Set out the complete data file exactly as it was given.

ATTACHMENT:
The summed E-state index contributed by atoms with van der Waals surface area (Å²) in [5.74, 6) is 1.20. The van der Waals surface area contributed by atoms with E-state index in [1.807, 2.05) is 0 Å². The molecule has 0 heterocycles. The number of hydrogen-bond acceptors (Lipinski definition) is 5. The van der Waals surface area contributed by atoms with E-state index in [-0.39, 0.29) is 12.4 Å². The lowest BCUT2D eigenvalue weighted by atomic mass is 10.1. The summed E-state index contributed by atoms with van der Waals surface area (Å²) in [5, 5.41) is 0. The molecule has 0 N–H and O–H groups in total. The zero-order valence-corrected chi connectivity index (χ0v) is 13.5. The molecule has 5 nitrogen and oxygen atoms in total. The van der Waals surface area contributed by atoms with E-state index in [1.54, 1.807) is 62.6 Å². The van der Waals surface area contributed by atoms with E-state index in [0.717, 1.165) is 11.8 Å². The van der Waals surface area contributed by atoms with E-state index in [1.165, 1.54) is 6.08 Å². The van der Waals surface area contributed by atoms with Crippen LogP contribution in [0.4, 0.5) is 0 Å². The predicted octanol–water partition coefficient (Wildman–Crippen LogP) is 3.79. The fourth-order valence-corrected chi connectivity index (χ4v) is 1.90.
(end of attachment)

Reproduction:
The summed E-state index contributed by atoms with van der Waals surface area (Å²) in [5.74, 6) is 1.20. The van der Waals surface area contributed by atoms with E-state index in [1.807, 2.05) is 0 Å². The molecule has 0 heterocycles. The number of hydrogen-bond acceptors (Lipinski definition) is 5. The van der Waals surface area contributed by atoms with E-state index in [-0.39, 0.29) is 12.4 Å². The lowest BCUT2D eigenvalue weighted by atomic mass is 10.1. The summed E-state index contributed by atoms with van der Waals surface area (Å²) in [5, 5.41) is 0. The molecule has 0 N–H and O–H groups in total. The zero-order valence-corrected chi connectivity index (χ0v) is 13.5. The molecule has 5 nitrogen and oxygen atoms in total. The van der Waals surface area contributed by atoms with E-state index in [1.54, 1.807) is 62.6 Å². The van der Waals surface area contributed by atoms with E-state index in [0.717, 1.165) is 11.8 Å². The van der Waals surface area contributed by atoms with E-state index in [1.165, 1.54) is 6.08 Å². The van der Waals surface area contributed by atoms with Crippen LogP contribution in [0.4, 0.5) is 0 Å². The predicted octanol–water partition coefficient (Wildman–Crippen LogP) is 3.79. The fourth-order valence-corrected chi connectivity index (χ4v) is 1.90.